Therapeutic Misadventure

A fatality caused by a therapeutic misadventure is defined as a death that arises from an unexpected medical care-related injury or adverse outcome during or immediately following a medical procedure or treatment and that is not a consequence of an inherent disability or prior medical condition, side effect, or natural complication of the involved procedure or medication (160). Therapeutic misadventure includes mechanical manipulation for diagnosis or treatment; incorrect, mistaken, or substandard medical procedures; inappropriate drug dosage or administration; incorrect use of medical equipment; and use of inappropriate, malfunctioning medical equipment (160). Iatrogenic illness is defined as any illness that resulted from any medical procedure or treatment (161). Iatrogenic illness and therapeutic misadventures do not imply negligence (161,162).

For a hospital-based pathologist dealing with a therapeutic misadventure death, a potential conflict of interest arises if the death occurred in the pathologist's hospital. An autopsy may need to be done in another facility. If this is not feasible, the family should be assured that a thorough independent investigation will be overseen by a coroner or medical examiner. A complete autopsy, including microscopic examination and other necessary ancillary studies, is required (162,163). In the case of anesthetic/surgical deaths, the determination of the cause of death must take into consideration not only the nature of the surgery and potential complications, but also underlying disease that could have contributed to the demise of the patient (163). The contribution of an iatrogenic complication arising during surgery to death causation is interpreted in the context of whether the surgery was elective or taken for a desperate life-threatening problem.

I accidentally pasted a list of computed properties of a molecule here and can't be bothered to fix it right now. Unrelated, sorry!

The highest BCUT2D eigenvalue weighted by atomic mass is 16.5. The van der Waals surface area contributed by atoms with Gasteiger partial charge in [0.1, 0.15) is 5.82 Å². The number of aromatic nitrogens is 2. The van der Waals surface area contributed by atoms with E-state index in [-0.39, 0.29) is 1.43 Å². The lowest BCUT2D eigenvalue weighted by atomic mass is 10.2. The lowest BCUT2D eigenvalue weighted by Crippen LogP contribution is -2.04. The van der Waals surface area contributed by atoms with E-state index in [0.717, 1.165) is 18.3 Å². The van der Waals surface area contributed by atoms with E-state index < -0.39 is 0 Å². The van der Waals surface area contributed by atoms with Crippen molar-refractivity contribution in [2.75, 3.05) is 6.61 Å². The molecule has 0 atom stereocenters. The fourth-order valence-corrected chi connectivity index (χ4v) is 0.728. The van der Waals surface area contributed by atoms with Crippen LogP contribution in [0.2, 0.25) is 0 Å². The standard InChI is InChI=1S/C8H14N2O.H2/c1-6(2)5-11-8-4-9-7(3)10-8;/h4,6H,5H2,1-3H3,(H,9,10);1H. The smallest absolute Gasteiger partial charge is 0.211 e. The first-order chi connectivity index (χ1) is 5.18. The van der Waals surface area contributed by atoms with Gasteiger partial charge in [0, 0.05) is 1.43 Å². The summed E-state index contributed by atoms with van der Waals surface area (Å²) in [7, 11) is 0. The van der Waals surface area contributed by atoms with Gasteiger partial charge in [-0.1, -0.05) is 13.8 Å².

A study of hospitalized patients in the state of New York showed that 3.7% of hospitalizations had an adverse event (164). About one-fourth were caused by negligence (164). Of 815 patients admitted to a medical service at a university teaching hospital, 36% had an iatrogenic illness (161). In 9%, the incident was major, threatening life or producing disability. In 2% of cases, patients died. The largest category was drug-related; however, the highest percentage of serious complications was caused by diagnostic and therapeutic procedures. Cardiac catheterization was most common. Patients admitted from a nursing home into an intensive care unit had a higher frequency of complications.

A series of deaths in Pennsylvania, classified as therapeutic misadventures, showed that about three-fourths resulted from treatments and the rest arose from diagnostic procedures (160). About half were traumatic in nature (most commonly fatal bleeds arising from catheter insertions), 17.5% from medication toxicity, about 13% owing to anaphylaxis (antibiotics, radiographic contrast material), and a similar percentage from airway obstruction (tracheostomy problems [160]). More than 90% occurred in hospitals, and university-affiliated hospitals had almost twice the complication rate of other institutions (160). Notification regarding a medicolegal investigation was initiated by the pathologist in some cases (160).

Forty-four cases classified as therapeutic misadventure, comprising 0.46% of 9497 deaths reported to the Office of the Coroner in Dayton, OH, had the following breakdown: surgery, 36% (most common: intraoperative vascular or visceral trauma with fatal hemorrhage; other causes: cardiorespiratory arrest, complications of tra-cheostomy, air embolism, poor surgical risk owing to severe natural disease, coagu-lopathy with exsanguination, aspiration of blood); anesthetic complications, 30% (most common: acute reaction with cardiorespiratory arrest during induction; other causes: aspiration during induction, respiratory arrest during a procedure or in the postoperative period, delayed liver failure, overdose); therapeutic procedures, 18% (most common: viscus perforation, cardiac arrest following electroconvulsive therapy; other causes: improper dialysis solution, therapeutic vascular overload, aspiration of blood, vascular laceration); diagnostic procedures, 14% (most common: vascular or cardiac lacerations; other causes: acute reaction to intravenous contrast medium, intra-esophageal installation of caustic material, cerebral vascular accident, air embolism); and drug reaction (penicillin allergy), 2% (162).

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